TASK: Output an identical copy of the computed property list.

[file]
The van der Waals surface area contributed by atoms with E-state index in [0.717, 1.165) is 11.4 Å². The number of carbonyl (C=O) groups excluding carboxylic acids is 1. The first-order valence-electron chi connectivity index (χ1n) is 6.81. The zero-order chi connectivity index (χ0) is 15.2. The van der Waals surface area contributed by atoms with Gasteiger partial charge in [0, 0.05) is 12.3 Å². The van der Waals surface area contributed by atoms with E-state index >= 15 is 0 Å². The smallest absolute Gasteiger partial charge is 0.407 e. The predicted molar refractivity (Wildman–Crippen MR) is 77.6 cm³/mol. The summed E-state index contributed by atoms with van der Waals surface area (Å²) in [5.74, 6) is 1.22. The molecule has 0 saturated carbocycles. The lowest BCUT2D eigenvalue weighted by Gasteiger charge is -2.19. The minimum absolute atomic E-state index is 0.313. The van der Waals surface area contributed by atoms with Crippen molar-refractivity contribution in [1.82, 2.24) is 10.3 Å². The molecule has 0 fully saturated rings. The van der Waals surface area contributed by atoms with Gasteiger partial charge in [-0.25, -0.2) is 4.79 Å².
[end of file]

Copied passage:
The van der Waals surface area contributed by atoms with E-state index in [0.717, 1.165) is 11.4 Å². The number of carbonyl (C=O) groups excluding carboxylic acids is 1. The first-order valence-electron chi connectivity index (χ1n) is 6.81. The zero-order chi connectivity index (χ0) is 15.2. The van der Waals surface area contributed by atoms with Gasteiger partial charge in [0, 0.05) is 12.3 Å². The van der Waals surface area contributed by atoms with E-state index >= 15 is 0 Å². The smallest absolute Gasteiger partial charge is 0.407 e. The predicted molar refractivity (Wildman–Crippen MR) is 77.6 cm³/mol. The summed E-state index contributed by atoms with van der Waals surface area (Å²) in [5.74, 6) is 1.22. The molecule has 0 saturated carbocycles. The lowest BCUT2D eigenvalue weighted by Gasteiger charge is -2.19. The minimum absolute atomic E-state index is 0.313. The van der Waals surface area contributed by atoms with Crippen molar-refractivity contribution in [1.82, 2.24) is 10.3 Å². The molecule has 0 fully saturated rings. The van der Waals surface area contributed by atoms with Gasteiger partial charge in [-0.25, -0.2) is 4.79 Å².